Winner of the Pulitzer Prize, the Howells Medal, and the National Book Critics Circle Award
In John Updike’s fourth and final novel about Harry “Rabbit” Angstrom, the hero has acquired a Florida condo, a second grandchild, and a troubled, overworked heart. His son, Nelson, is behaving erratically; his daughter-in-law, Pru, is sending him mixed signals; and his wife, Janice, decides in midlife to return to the world of work. As, through the year of 1989, Reagan’s debt-ridden, AIDS-plagued America yields to that of the first George Bush, Rabbit explores the bleak terrain of late middle age, looking for reasons to live and opportunities to make peace with a remorselessly accumulating past.
About the Author
John Updike was born in 1932, in Shillington, Pennsylvania. He graduated from Harvard College in 1954, and spent a year in Oxford, England, at the Ruskin School of Drawing and Fine Art. From 1955 to 1957 he was a member of the staff of The New Yorker, and since 1957 has lived in Massachusetts. He is the author of fifty-odd previous books, including twenty novels and numerous collections of short stories, poems, and criticism. His fiction has won the Pulitzer Prize, the National Book Award, the American Book Award, the National Book Critics Circle Award, the Rosenthal Award, and the Howells Medal.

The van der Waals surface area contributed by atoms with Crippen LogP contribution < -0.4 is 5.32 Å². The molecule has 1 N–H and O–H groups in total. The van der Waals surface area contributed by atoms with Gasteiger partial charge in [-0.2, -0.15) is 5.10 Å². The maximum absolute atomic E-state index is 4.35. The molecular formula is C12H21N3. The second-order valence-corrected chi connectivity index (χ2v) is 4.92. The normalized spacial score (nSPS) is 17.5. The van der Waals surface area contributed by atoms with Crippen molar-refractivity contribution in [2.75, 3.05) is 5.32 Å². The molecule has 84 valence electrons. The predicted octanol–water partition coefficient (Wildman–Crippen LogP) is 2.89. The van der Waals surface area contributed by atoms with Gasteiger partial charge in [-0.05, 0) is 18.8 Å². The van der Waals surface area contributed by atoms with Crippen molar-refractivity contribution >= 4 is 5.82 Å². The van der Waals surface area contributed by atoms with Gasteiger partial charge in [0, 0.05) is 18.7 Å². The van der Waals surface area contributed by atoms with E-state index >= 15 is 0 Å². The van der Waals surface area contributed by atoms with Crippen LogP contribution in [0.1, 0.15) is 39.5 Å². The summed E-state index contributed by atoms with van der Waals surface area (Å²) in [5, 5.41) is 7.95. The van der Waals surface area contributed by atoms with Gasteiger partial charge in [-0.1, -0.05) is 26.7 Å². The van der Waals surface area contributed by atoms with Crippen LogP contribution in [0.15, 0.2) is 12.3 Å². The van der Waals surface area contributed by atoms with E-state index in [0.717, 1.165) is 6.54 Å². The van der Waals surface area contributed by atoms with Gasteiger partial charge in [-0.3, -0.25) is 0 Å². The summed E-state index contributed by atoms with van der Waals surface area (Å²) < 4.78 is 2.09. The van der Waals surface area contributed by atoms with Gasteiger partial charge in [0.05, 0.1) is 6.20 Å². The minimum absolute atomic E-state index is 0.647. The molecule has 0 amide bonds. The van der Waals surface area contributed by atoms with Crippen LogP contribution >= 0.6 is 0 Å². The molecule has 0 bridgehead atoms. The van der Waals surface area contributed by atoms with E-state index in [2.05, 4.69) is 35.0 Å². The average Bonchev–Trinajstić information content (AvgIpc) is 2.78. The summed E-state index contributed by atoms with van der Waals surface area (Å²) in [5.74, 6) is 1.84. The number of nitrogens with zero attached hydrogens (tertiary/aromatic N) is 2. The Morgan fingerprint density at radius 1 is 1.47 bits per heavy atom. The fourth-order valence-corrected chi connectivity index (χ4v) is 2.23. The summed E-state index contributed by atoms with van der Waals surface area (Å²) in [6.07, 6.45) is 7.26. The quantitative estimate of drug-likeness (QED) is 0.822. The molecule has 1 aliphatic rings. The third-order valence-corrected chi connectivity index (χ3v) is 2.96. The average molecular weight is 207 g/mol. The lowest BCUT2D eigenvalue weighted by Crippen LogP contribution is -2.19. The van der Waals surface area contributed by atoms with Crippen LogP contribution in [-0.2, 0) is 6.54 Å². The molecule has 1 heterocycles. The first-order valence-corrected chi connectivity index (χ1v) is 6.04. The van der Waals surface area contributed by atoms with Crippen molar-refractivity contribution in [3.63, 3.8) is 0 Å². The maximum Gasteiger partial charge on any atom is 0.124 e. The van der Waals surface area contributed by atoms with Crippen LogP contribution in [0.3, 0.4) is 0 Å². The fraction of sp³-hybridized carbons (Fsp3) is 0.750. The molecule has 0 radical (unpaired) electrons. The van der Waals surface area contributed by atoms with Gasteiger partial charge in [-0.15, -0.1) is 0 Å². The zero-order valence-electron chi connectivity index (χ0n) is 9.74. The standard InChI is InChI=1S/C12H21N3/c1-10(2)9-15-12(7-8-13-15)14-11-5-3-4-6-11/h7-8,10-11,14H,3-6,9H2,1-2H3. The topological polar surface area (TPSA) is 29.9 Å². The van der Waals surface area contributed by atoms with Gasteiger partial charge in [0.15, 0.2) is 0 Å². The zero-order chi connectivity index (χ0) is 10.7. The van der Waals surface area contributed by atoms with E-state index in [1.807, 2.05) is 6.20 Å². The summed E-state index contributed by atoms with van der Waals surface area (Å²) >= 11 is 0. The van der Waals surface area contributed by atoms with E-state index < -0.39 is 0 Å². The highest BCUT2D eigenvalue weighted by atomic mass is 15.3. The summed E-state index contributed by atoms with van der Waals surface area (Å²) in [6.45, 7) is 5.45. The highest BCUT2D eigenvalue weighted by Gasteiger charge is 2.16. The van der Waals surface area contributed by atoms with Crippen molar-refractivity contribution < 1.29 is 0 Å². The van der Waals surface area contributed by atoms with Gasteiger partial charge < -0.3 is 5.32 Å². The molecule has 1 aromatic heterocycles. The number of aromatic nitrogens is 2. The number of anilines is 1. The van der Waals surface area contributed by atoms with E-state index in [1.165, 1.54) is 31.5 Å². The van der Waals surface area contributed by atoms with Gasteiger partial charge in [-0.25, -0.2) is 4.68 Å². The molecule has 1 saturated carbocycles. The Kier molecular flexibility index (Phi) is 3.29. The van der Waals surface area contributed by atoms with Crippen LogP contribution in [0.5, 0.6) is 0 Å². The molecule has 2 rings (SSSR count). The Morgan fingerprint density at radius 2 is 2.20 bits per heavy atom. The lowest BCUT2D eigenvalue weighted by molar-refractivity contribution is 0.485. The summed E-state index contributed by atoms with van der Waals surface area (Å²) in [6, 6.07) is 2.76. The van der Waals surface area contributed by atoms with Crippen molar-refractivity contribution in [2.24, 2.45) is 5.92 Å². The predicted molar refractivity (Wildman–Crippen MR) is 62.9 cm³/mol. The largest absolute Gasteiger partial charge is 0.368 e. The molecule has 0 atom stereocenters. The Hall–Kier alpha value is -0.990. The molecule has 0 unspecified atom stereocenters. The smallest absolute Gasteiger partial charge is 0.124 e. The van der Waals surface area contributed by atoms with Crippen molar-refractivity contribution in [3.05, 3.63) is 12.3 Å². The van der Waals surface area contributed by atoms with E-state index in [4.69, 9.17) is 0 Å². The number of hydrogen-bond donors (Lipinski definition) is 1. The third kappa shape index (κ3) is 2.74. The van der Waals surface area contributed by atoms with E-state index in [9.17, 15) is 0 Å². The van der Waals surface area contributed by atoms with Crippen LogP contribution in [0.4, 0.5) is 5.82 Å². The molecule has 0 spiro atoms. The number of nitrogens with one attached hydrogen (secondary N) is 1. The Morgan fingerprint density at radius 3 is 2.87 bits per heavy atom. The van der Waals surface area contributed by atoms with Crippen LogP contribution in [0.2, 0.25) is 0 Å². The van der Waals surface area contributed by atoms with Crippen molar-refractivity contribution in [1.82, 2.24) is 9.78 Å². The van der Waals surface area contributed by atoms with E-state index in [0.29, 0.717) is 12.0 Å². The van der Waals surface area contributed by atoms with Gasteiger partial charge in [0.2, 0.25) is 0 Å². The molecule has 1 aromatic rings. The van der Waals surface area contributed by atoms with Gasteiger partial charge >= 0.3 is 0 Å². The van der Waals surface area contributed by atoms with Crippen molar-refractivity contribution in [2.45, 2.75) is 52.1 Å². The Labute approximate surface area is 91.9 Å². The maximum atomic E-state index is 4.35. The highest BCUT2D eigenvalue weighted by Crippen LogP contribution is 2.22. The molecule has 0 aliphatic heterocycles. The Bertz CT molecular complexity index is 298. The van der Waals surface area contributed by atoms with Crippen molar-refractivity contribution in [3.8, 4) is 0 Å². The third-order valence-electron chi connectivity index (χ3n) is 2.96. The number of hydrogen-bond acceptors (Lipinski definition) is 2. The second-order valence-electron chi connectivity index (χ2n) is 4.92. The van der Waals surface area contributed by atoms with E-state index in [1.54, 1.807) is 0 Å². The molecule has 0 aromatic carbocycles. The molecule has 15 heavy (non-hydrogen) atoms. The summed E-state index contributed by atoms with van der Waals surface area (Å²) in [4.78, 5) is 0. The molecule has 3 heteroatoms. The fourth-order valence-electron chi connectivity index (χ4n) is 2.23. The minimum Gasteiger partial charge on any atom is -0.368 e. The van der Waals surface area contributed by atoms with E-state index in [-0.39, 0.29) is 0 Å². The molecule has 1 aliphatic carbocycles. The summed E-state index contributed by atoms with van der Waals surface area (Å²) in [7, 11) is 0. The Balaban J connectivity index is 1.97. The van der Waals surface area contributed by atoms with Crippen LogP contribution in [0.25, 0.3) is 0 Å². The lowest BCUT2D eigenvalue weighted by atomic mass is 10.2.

“Rich and rewarding . . . Updike is working at the full height of his powers.”—The New York Times
“Brilliant . . . It must be read. It is the best novel about America to come out of America for a very, very long time.”—The Washington Post Book World
“Powerful . . . John Updike with his precisian’s prose and his intimately attentive yet cold eye is a master.”—Joyce Carol Oates, The New York Times Book Review